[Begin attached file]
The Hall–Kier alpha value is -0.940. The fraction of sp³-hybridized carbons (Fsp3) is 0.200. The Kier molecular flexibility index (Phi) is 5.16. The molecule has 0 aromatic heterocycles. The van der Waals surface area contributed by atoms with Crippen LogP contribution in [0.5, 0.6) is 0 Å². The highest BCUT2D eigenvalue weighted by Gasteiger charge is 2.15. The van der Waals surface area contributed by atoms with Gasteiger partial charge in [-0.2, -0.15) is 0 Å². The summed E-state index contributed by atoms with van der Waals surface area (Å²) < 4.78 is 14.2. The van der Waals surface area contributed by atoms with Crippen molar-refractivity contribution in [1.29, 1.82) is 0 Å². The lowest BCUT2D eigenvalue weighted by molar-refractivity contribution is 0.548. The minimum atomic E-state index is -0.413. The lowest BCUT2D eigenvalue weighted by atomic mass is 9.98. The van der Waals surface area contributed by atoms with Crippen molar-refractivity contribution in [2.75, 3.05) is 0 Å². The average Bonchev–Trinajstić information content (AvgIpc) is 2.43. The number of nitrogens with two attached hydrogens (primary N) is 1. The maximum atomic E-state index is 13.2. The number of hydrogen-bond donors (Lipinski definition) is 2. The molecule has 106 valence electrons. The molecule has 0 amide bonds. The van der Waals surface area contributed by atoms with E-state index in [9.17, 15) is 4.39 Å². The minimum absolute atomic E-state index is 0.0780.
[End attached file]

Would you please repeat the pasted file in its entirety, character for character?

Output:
The Hall–Kier alpha value is -0.940. The fraction of sp³-hybridized carbons (Fsp3) is 0.200. The Kier molecular flexibility index (Phi) is 5.16. The molecule has 0 aromatic heterocycles. The van der Waals surface area contributed by atoms with Crippen LogP contribution in [0.5, 0.6) is 0 Å². The highest BCUT2D eigenvalue weighted by Gasteiger charge is 2.15. The van der Waals surface area contributed by atoms with Gasteiger partial charge in [-0.2, -0.15) is 0 Å². The summed E-state index contributed by atoms with van der Waals surface area (Å²) < 4.78 is 14.2. The van der Waals surface area contributed by atoms with Crippen molar-refractivity contribution in [1.29, 1.82) is 0 Å². The lowest BCUT2D eigenvalue weighted by molar-refractivity contribution is 0.548. The minimum atomic E-state index is -0.413. The lowest BCUT2D eigenvalue weighted by atomic mass is 9.98. The van der Waals surface area contributed by atoms with Crippen molar-refractivity contribution in [2.75, 3.05) is 0 Å². The average Bonchev–Trinajstić information content (AvgIpc) is 2.43. The number of nitrogens with two attached hydrogens (primary N) is 1. The maximum atomic E-state index is 13.2. The number of hydrogen-bond donors (Lipinski definition) is 2. The molecule has 106 valence electrons. The molecule has 0 amide bonds. The van der Waals surface area contributed by atoms with E-state index in [9.17, 15) is 4.39 Å². The minimum absolute atomic E-state index is 0.0780.